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Holmes v. Saul

United States District Court, D. New Mexico

July 22, 2019

YVONNE E. HOLMES, Plaintiff,
v.
ANDREW SAUL, Commissioner of Social Security, [1] Defendant.

          MEMORANDUM OPINION AND ORDER [2]

          STEVEN C. YARBOUGHS, UNITED STATES MAGISTRATE JUDGE.

         THIS MATTER is before the Court on the Social Security Administrative Record filed January 30, 2019, Doc. 19, in support of Plaintiff Yvonne E. Holmes' Complaint, Doc. 1, seeking review of the decision of Defendant Andrew Saul, Commissioner of the Social Security Administration, denying Plaintiff's claim for disability insurance benefits under Titles II and XVI of the Social Security Act, 42 U.S.C. § 401 et seq. On April 1, 2019, Plaintiff filed her Motion To Reverse Or Remand Administrative Agency Decision, Doc. 22, and Memorandum In Support, Doc. 23. The Commissioner filed a Brief in Response on May 30, 2019. Doc. 25. Plaintiff did not file a reply, and the time to do so has expired. The Court has jurisdiction to review the Commissioner's final decision under 42 U.S.C. §§ 405(g) and 1383(c). Having meticulously reviewed the entire record and the applicable law and being fully advised in the premises, the Court finds the Motion is not well taken and is DENIED.

         I. Background and Procedural Record

         Claimant Yvonne E. Holmes suffers from the following severe impairments: bipolar disorder, sleep apnea, anxiety, asthma, knee arthritis, and methamphetamine addiction in early remission. Administrative Record (“AR”) at 18. She alleges that she became disabled as of January 4, 2013. Id. She completed eighth grade and has a GED. AR 251. She has past work experience as a bus driver and home attendant. AR 23, 36-37, 49-51.

         On July 14, 2014, Ms. Holmes filed a claim of disability under Title II. AR 23. She filed a claim under Title XVI on July 21, 2014. Id. Her applications were initially denied on December 15, 2014 (AR 64-65), and upon reconsideration on April 24, 2015 (AR 144-45). Administrative Law Judge (“ALJ”) Raul C. Pardo conducted a hearing on January 4, 2017. AR 40-54. Ms. Holmes appeared in person at the hearing with attorney representative Jamie M. Dawson. AR 40. The ALJ took testimony from Ms. Holmes and an impartial vocational expert (“VE”), Karen Provine. AR 40, 196.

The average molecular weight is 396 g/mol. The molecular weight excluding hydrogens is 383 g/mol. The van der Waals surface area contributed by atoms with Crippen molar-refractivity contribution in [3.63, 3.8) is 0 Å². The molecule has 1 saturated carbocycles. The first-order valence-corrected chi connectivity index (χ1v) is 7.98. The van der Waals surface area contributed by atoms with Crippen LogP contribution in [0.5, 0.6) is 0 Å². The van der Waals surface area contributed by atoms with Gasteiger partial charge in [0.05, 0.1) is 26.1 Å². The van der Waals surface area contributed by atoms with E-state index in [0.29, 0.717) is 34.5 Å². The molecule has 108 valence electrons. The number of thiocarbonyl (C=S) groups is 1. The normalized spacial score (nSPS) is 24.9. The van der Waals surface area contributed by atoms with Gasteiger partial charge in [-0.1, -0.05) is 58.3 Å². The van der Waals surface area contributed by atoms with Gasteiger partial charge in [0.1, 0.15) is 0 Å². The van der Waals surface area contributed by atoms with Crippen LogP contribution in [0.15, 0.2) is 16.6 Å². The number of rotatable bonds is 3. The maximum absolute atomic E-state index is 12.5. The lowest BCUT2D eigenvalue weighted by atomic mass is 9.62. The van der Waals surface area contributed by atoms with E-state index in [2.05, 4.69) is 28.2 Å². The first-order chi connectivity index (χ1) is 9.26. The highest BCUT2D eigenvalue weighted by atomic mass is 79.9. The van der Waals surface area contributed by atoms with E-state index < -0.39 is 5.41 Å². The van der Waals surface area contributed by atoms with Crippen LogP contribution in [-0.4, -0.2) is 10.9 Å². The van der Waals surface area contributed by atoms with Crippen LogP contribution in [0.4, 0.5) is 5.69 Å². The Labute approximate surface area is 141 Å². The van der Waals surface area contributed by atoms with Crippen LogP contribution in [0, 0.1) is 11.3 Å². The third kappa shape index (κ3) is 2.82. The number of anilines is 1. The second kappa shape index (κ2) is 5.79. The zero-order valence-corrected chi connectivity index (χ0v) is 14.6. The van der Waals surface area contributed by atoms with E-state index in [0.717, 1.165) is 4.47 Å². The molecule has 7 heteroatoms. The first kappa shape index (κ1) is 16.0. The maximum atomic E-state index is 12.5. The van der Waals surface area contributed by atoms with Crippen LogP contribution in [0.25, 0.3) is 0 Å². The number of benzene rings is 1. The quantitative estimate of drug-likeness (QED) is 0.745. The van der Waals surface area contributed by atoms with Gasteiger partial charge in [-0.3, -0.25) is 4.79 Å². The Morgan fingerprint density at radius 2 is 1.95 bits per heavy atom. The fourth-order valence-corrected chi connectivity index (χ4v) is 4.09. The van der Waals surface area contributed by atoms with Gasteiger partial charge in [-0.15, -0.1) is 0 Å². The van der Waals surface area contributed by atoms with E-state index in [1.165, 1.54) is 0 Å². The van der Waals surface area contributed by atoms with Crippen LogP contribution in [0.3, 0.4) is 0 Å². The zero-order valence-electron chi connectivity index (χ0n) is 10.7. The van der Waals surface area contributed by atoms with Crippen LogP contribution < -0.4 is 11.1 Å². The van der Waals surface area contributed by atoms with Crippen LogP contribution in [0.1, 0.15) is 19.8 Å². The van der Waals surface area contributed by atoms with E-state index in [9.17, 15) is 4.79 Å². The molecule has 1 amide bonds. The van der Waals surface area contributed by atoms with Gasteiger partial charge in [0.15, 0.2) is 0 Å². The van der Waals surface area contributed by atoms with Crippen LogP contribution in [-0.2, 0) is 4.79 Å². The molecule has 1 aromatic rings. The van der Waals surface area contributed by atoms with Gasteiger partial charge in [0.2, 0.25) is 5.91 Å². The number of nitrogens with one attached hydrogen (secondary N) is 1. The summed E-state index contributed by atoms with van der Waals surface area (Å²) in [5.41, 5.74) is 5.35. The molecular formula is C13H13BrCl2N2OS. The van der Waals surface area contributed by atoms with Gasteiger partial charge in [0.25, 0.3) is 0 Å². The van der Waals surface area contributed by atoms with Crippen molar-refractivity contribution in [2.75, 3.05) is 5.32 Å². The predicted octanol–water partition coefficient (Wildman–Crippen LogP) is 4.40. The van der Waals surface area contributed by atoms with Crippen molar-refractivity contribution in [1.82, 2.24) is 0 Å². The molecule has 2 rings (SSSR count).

On March 23, 2017, ALJ Pardo issued an unfavorable decision. AR 12-24. After the Appeals Council denied review on April 20, 2018, AR 1, Ms. Holmes appealed to federal court. Doc. 1. The ALJ's decision is the Commissioner's final decision for purposes of judicial review.

         II. Applicable Law

         A. Disability Determination Process

         An individual is considered disabled if she is unable “to engage in any substantial gainful activity by reason of any medically determinable physical or mental impairment which can be expected to result in death or which has lasted or can be expected to last for a continuous period of not less than 12 months.” 42 U.S.C. § 423(d)(1)(A) (pertaining to disability insurance benefits); see also Id. § 1382(a)(3)(A) (pertaining to supplemental security income disability benefits for adult individuals). The Social Security Commissioner has adopted the familiar five- step sequential evaluation process (“SEP”) to determine whether a person satisfies the statutory criteria as follows:

(1) At step one, the ALJ must determine whether the claimant is engaged in “substantial gainful activity.”[3] If the claimant is engaged in substantial gainful activity, she is not disabled regardless of her medical condition.
(2) At step two, the ALJ must determine the severity of the claimed physical or mental impairment(s). If the claimant does not have an impairment(s) or combination of impairments that is severe and meets the duration requirement, she is not disabled.
(3) At step three, the ALJ must determine whether a claimant's impairment(s) meets or equals in severity one of the listings described in Appendix 1 of the regulations and meets the duration requirement. If so, a claimant is presumed disabled.
(4) If, however, the claimant's impairments do not meet or equal in severity one of the listings described in Appendix 1 of the regulations, the ALJ must determine at step four whether the claimant can perform her “past relevant work.” Answering this question involves three phases. Winfrey v. Chater, 92 F.3d 1017, 1023 (10th Cir. 1996). First, the ALJ considers all of the relevant medical and other evidence and determines what is “the most [claimant] can still do despite [her physical and mental] limitations.” 20 C.F.R. §§ 404.1545(a)(1), 416.945(a)(1). This is called the claimant's residual functional capacity (“RFC”). Id. §§ 404.1545(a)(3), 416.945(a)(3). Second, the ALJ determines the physical and mental demands of claimant's past work. Third, the ALJ determines whether, given claimant's RFC, the claimant is capable of meeting those demands. A claimant who is capable of returning to past relevant work is not disabled.
(5) If the claimant does not have the RFC to perform her past relevant work, the Commissioner, at step five, must show that the claimant is able to perform other work in the national economy, considering the claimant's RFC, age, education, and work experience. If the Commissioner is unable to make that showing, the claimant is deemed disabled. If, however, ...

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